and Industry this month said that the practice of Spam, through whatever
medium, was a danger to business and consumers alike but children, in
particular, are being targeted which is causing outrage amongst parents
and family groups.



[15] Return of Bin Laden 
As long as he can't be proven dead, he lives. 

By Richard Cohen
Thursday, November 14, 2002; Page A33 

Ever since the Pentagon blew the battle at Tora Bora last year and
apparently allowed Osama bin Laden to slip the noose, the administration
has been busy playing down his importance. "We've tried hard not to
personalize it," Pentagon spokeswoman Victoria Clarke said of bin Laden
and his Taliban sidekick, Mohammad Omar. "This is a lot more than bin
Laden and Omar," she said.



[16] Top court to review online-porn law 
By Frank J. Murray 

Justices will hear arguments early next year on an order striking down
the Children's Internet Protection Act of 2000 (CIPA) as
The case was decided by a special three-judge District Court in
Philadelphia, and the Bush administration used an unusual fast-track
provision to appeal directly to the Supreme Court.



[17] Powers to ban online racists

As promised the Council of Europe has added a protocol to its landmark
convention on cybercrime that requires future signatories to criminalise
the use of the internet to spread racist or xenophobic content. The US
is expected to opt out, citing constitutional rights to free expression,
but for those who do sign up next year, new laws will be backed up by
cross-border powers to drive online racists off the web. 
The Council of Europe has added a protocol to its Convention on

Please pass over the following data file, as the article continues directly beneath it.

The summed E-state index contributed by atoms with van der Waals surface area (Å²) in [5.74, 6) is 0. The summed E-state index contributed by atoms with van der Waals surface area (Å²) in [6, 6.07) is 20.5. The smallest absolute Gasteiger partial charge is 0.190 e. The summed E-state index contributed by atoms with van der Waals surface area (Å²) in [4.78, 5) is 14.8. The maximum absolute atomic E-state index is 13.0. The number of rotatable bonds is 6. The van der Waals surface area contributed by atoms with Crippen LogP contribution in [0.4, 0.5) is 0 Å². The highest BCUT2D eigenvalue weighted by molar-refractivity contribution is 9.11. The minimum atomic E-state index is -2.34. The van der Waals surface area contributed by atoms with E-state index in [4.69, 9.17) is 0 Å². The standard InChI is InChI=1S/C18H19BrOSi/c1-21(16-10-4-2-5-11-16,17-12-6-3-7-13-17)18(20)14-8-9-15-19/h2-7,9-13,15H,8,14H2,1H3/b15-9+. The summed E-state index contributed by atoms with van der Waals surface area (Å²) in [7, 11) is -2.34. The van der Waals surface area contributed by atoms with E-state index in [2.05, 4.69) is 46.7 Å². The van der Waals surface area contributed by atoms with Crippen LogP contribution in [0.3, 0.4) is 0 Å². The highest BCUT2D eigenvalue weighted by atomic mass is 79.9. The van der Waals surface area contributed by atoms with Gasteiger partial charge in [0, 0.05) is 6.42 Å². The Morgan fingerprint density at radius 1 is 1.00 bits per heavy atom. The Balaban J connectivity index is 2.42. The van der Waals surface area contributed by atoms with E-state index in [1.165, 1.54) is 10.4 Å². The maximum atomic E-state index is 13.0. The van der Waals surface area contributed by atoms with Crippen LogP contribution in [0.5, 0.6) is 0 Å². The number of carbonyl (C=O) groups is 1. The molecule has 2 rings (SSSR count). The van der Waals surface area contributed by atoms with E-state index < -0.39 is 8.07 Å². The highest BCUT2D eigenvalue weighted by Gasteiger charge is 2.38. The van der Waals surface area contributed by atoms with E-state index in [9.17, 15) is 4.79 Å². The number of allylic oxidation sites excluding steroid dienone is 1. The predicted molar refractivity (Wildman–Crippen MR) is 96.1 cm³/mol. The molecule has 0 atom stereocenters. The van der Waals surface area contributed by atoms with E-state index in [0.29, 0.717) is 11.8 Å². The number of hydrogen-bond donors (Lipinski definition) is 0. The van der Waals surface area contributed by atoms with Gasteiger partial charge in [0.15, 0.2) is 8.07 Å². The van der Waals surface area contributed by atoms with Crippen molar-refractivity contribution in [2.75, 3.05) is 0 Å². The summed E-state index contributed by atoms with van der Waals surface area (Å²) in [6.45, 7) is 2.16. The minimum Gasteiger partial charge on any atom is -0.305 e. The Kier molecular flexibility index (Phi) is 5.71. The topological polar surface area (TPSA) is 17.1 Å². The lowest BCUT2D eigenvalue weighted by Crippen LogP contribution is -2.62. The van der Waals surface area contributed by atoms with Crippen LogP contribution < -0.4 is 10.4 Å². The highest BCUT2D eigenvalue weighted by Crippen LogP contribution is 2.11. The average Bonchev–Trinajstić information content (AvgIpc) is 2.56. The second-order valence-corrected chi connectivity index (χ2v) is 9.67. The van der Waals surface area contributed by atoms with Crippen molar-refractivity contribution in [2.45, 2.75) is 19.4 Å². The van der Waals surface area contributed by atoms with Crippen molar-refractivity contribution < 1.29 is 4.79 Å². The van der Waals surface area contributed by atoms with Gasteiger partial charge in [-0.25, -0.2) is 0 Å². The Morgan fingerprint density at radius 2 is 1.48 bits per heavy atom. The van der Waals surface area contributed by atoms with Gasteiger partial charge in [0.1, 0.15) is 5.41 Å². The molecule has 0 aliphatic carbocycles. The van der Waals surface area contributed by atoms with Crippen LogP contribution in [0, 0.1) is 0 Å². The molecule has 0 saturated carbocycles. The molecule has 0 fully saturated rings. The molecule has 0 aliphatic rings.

Cybercrime that clears the way to the criminalisation of internet 'hate
speech'. The update is intended to ban "modern and powerful means to
support racism and xenophobia" facilitated by the internet. 



[18] More Telemarketers During Dinner? 
Industry Lobbyists To Push For Freedom To Exploit Customer Data 
Tarun Reddy 

When Congress convenes in January, Wall Street lobbyists will make a
strong pitch for new legislation to give financial services companies
greater freedom to use customer information to market products. The
Financial Services Coordinating Council (FSCC), an umbrella group that
lobbies on behalf of the Securities Industry Association and four other
trade groups on privacy issues, wants 'opt-out" legislation that would
allow brokerage firms and other institutions to use client information
freely unless a client signs a form prohibiting such action, said a
lobbyist who is crafting the legislation. Supporters of a liberalized
privacy law say it will reduce marketing costs because companies will
make better use of their client databases to drum up new business. Jim
Pitts, FSCC's executive director, declined to comment. 



[19] Maintaining Credible IIS Log Files 

by Mark Burnett 
last updated DATE 

Many network administrators by now have encountered serious Web server
intrusions that have resulted in legal action. Often IIS logs are the
primary evidence used to track down Web intruders. But what would happen
if the credibility of your IIS logs was challenged in court? What if the
defense claimed the logs were not reliable enough to be admissible as

I once investigated a serious intrusion as part of a criminal
investigation. An intruder broke into an IIS server, uploaded some
tools, and then accessed the company's internal database. We knew
approximately when the intrusion occurred, but we did not know which of
several hundred Web sites on a dozen servers was compromised. 

As I mined through hundreds of log files stored on the Web servers, I
came across one log file that had, among the thousands of log entries, a
single blank line. I checked the last modified date of that file and
found that it had been modified two days after the log file was closed.
Hundreds of megabytes of log file evidence suddenly became useless due
to a single blank line. Because the log files were stored on the same
server that was compromised, the intruder could have easily removed
evidence or, worse, replaced it with false evidence pointing to someone
else. The modification of one log file is compelling reason to question
the validity of every log file on that server. 




The source material may be copyrighted and all rights are
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Copyright 2002, IWS - The Information Warfare Site

Wanja Eric Naef
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IWS - The Information Warfare Site